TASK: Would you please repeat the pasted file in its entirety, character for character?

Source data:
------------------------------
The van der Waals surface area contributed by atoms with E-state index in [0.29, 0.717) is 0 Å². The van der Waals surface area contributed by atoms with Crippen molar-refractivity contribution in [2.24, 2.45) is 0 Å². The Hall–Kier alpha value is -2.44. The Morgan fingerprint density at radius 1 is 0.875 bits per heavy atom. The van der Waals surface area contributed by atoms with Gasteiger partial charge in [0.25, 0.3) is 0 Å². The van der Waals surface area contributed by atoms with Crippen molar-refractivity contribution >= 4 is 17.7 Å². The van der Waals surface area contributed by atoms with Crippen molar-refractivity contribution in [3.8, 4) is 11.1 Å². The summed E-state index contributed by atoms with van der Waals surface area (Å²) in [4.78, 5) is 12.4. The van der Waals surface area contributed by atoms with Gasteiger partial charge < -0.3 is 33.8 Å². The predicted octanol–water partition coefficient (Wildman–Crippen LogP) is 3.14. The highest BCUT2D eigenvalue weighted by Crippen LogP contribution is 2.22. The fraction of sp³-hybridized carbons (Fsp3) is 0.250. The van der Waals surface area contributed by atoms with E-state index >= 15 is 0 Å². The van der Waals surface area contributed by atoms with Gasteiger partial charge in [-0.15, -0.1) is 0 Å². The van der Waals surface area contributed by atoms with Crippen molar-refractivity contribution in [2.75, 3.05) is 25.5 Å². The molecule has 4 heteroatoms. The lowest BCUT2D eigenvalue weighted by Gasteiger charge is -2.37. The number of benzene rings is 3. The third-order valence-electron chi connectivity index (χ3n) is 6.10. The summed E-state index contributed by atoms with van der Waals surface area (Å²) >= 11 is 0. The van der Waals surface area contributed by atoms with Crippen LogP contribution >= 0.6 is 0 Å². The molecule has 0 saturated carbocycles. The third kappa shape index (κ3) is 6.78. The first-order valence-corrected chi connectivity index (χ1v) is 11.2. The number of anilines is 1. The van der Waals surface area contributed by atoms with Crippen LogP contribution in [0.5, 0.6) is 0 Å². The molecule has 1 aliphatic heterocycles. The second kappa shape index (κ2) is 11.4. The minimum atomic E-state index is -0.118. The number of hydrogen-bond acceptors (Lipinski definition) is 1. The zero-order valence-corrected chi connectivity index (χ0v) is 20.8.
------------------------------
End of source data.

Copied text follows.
The van der Waals surface area contributed by atoms with E-state index in [0.29, 0.717) is 0 Å². The van der Waals surface area contributed by atoms with Crippen molar-refractivity contribution in [2.24, 2.45) is 0 Å². The Hall–Kier alpha value is -2.44. The Morgan fingerprint density at radius 1 is 0.875 bits per heavy atom. The van der Waals surface area contributed by atoms with Gasteiger partial charge in [0.25, 0.3) is 0 Å². The van der Waals surface area contributed by atoms with Crippen molar-refractivity contribution >= 4 is 17.7 Å². The van der Waals surface area contributed by atoms with Crippen molar-refractivity contribution in [3.8, 4) is 11.1 Å². The summed E-state index contributed by atoms with van der Waals surface area (Å²) in [4.78, 5) is 12.4. The van der Waals surface area contributed by atoms with Gasteiger partial charge < -0.3 is 33.8 Å². The predicted octanol–water partition coefficient (Wildman–Crippen LogP) is 3.14. The highest BCUT2D eigenvalue weighted by Crippen LogP contribution is 2.22. The fraction of sp³-hybridized carbons (Fsp3) is 0.250. The van der Waals surface area contributed by atoms with E-state index >= 15 is 0 Å². The van der Waals surface area contributed by atoms with Gasteiger partial charge in [-0.15, -0.1) is 0 Å². The van der Waals surface area contributed by atoms with Crippen molar-refractivity contribution in [2.75, 3.05) is 25.5 Å². The molecule has 4 heteroatoms. The lowest BCUT2D eigenvalue weighted by Gasteiger charge is -2.37. The number of benzene rings is 3. The third-order valence-electron chi connectivity index (χ3n) is 6.10. The summed E-state index contributed by atoms with van der Waals surface area (Å²) >= 11 is 0. The van der Waals surface area contributed by atoms with Crippen LogP contribution >= 0.6 is 0 Å². The molecule has 0 saturated carbocycles. The third kappa shape index (κ3) is 6.78. The first-order valence-corrected chi connectivity index (χ1v) is 11.2. The number of anilines is 1. The van der Waals surface area contributed by atoms with Crippen LogP contribution in [0.5, 0.6) is 0 Å². The molecule has 1 aliphatic heterocycles. The second kappa shape index (κ2) is 11.4. The minimum atomic E-state index is -0.118. The number of hydrogen-bond acceptors (Lipinski definition) is 1. The zero-order valence-corrected chi connectivity index (χ0v) is 20.8.